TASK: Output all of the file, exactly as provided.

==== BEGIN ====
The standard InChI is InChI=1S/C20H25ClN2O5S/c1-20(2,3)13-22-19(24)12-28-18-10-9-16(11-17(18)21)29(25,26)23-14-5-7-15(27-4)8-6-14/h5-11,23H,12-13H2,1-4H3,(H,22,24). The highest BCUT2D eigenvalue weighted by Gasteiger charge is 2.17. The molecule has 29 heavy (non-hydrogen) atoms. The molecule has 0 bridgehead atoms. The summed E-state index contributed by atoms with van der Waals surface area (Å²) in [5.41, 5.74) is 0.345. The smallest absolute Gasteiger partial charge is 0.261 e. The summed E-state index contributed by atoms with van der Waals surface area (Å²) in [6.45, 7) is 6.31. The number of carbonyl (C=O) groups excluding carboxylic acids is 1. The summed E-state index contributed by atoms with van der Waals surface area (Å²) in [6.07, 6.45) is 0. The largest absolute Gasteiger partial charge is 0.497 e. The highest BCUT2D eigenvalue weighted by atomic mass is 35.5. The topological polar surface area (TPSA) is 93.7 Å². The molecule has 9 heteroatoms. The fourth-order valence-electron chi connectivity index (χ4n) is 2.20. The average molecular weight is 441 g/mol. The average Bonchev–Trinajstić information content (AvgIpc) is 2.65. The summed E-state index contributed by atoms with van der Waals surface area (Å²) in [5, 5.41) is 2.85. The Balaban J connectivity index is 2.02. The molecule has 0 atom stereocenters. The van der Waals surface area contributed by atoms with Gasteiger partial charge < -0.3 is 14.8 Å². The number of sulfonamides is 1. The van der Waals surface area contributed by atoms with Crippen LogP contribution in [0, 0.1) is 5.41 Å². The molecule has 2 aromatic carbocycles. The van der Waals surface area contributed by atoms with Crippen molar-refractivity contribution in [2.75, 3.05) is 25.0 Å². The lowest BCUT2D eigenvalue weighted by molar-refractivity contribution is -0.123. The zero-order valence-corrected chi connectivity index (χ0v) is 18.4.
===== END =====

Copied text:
The standard InChI is InChI=1S/C20H25ClN2O5S/c1-20(2,3)13-22-19(24)12-28-18-10-9-16(11-17(18)21)29(25,26)23-14-5-7-15(27-4)8-6-14/h5-11,23H,12-13H2,1-4H3,(H,22,24). The highest BCUT2D eigenvalue weighted by Gasteiger charge is 2.17. The molecule has 29 heavy (non-hydrogen) atoms. The molecule has 0 bridgehead atoms. The summed E-state index contributed by atoms with van der Waals surface area (Å²) in [5.41, 5.74) is 0.345. The smallest absolute Gasteiger partial charge is 0.261 e. The summed E-state index contributed by atoms with van der Waals surface area (Å²) in [6.45, 7) is 6.31. The number of carbonyl (C=O) groups excluding carboxylic acids is 1. The summed E-state index contributed by atoms with van der Waals surface area (Å²) in [6.07, 6.45) is 0. The largest absolute Gasteiger partial charge is 0.497 e. The highest BCUT2D eigenvalue weighted by atomic mass is 35.5. The topological polar surface area (TPSA) is 93.7 Å². The molecule has 9 heteroatoms. The fourth-order valence-electron chi connectivity index (χ4n) is 2.20. The average molecular weight is 441 g/mol. The average Bonchev–Trinajstić information content (AvgIpc) is 2.65. The summed E-state index contributed by atoms with van der Waals surface area (Å²) in [5, 5.41) is 2.85. The Balaban J connectivity index is 2.02. The molecule has 0 atom stereocenters. The van der Waals surface area contributed by atoms with Gasteiger partial charge < -0.3 is 14.8 Å². The number of sulfonamides is 1. The van der Waals surface area contributed by atoms with Crippen LogP contribution in [0, 0.1) is 5.41 Å². The molecule has 2 aromatic carbocycles. The van der Waals surface area contributed by atoms with Crippen molar-refractivity contribution in [2.75, 3.05) is 25.0 Å². The lowest BCUT2D eigenvalue weighted by molar-refractivity contribution is -0.123. The zero-order valence-corrected chi connectivity index (χ0v) is 18.4.